The Agency had originally contracted with the U.S. Air Force to have 10 B-26’s made available to CIA at Kelly Air Force Base on an interdepartmental transfer. A CIA proprietary organization would then “purchase” the aircraft, thus allowing for plausible deniability.(4)

The Air Force had rejected CIA's request for the use of their personnel as crews on "black-flight" operations, and had also requested that CIA move the B-26's from USAF bases by August 1960. CIA, however, failed to live up to its agreement. On January 16, 1961, in a memorandum to CIA’s Deputy Director of Plans, Air Force Colonel Leroy Fletcher Prouty stated that, as CIA had only picked up six of the aircraft, no more would be provided.(5) Thus, the complement of aircraft needed to succeed in the Bay of Pigs operation was already compromised.

[Note: Colonel Prouty was viewed by CIA’s Plans Division officers as a thorn in their side. The “mention of his name drew forth 'expletives of a strong nature from those WH/4 individuals who had even limited contact with Prouty, notably Dick Drain and Jake Esterline.”(6)]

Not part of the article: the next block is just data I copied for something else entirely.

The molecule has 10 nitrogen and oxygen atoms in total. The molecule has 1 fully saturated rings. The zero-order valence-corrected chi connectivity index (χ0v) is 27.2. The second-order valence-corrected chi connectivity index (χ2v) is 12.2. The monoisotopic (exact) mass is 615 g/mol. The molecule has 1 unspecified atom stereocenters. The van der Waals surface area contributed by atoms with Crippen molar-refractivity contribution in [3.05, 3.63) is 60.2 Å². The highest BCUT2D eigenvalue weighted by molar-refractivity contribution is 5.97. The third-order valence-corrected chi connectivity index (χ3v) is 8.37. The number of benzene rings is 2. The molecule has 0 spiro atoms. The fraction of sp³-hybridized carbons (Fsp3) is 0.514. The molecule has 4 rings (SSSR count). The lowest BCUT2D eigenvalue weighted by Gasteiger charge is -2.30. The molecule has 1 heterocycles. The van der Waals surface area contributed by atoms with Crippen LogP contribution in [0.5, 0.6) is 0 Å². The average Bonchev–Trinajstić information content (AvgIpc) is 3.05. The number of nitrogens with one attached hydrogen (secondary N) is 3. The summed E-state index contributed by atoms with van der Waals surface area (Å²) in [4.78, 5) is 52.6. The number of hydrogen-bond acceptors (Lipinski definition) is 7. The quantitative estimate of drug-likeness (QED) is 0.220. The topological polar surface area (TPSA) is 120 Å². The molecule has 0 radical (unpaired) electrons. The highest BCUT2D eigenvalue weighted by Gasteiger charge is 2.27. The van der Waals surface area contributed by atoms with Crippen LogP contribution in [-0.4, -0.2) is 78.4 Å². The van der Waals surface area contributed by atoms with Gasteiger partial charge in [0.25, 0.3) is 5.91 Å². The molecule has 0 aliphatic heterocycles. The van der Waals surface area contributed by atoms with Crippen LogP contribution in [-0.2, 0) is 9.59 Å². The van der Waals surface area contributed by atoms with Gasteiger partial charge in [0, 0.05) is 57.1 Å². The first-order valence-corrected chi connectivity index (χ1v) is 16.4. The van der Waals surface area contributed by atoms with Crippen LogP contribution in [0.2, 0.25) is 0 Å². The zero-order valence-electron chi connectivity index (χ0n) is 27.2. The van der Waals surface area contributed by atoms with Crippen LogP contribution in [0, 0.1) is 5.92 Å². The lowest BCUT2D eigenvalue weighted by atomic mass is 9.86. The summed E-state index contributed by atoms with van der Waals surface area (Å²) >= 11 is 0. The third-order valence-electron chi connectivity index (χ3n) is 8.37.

There was infighting among CIA officers, the Air Force, Brigade members, and the Alabama Air National Guard and civilian pilots chosen to fly the B-26’s. The pilots objected to the use these aircraft, the modifications made to them (such as painting identical tail numbers on the B-26's), and the plane’s ability to complete the mission with the amount of fuel allotted. The anti-Castro Cubans involved in the invasion were further irritated by the fact that they were totally excluded from all strike plan meetings.(7)

To insure the success of the operation, CIA gave the pilots—comprised of Americans and Cubans—$10,000, deposited for them in a New York bank. Cuban pilots also received assurance that their children would be educated in the U.S. Brigade 2506’s Cuban members were not afforded such amenities.(8)